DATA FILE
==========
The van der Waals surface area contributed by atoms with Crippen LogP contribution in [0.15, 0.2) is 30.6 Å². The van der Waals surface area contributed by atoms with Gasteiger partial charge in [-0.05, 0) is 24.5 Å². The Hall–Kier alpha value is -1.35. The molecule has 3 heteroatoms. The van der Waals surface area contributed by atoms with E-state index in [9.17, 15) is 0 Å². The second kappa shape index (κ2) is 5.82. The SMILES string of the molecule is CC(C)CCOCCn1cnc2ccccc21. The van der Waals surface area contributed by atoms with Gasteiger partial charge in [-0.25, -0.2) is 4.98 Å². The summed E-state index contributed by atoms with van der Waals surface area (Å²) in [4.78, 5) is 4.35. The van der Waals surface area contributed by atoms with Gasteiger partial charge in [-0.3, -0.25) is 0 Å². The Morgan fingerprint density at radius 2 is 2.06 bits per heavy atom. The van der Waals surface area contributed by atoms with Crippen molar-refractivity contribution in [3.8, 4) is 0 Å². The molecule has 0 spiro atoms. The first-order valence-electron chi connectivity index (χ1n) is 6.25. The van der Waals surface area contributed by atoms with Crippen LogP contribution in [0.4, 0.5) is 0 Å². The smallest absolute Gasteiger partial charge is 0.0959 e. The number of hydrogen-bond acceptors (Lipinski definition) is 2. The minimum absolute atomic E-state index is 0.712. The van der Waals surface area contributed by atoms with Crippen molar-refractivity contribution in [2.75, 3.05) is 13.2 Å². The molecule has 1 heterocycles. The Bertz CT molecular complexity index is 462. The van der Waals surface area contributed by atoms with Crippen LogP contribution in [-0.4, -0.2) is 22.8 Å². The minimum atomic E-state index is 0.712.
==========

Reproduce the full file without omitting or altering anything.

The van der Waals surface area contributed by atoms with Crippen LogP contribution in [0.15, 0.2) is 30.6 Å². The van der Waals surface area contributed by atoms with Gasteiger partial charge in [-0.05, 0) is 24.5 Å². The Hall–Kier alpha value is -1.35. The molecule has 3 heteroatoms. The van der Waals surface area contributed by atoms with E-state index in [9.17, 15) is 0 Å². The second kappa shape index (κ2) is 5.82. The SMILES string of the molecule is CC(C)CCOCCn1cnc2ccccc21. The van der Waals surface area contributed by atoms with Gasteiger partial charge in [-0.25, -0.2) is 4.98 Å². The summed E-state index contributed by atoms with van der Waals surface area (Å²) in [4.78, 5) is 4.35. The van der Waals surface area contributed by atoms with Gasteiger partial charge in [-0.3, -0.25) is 0 Å². The Morgan fingerprint density at radius 2 is 2.06 bits per heavy atom. The van der Waals surface area contributed by atoms with Crippen molar-refractivity contribution in [3.8, 4) is 0 Å². The molecule has 0 spiro atoms. The first-order valence-electron chi connectivity index (χ1n) is 6.25. The van der Waals surface area contributed by atoms with Crippen LogP contribution in [0.4, 0.5) is 0 Å². The smallest absolute Gasteiger partial charge is 0.0959 e. The number of hydrogen-bond acceptors (Lipinski definition) is 2. The minimum absolute atomic E-state index is 0.712. The van der Waals surface area contributed by atoms with Crippen molar-refractivity contribution in [2.75, 3.05) is 13.2 Å². The molecule has 1 heterocycles. The Bertz CT molecular complexity index is 462. The van der Waals surface area contributed by atoms with Crippen LogP contribution in [-0.4, -0.2) is 22.8 Å². The minimum atomic E-state index is 0.712.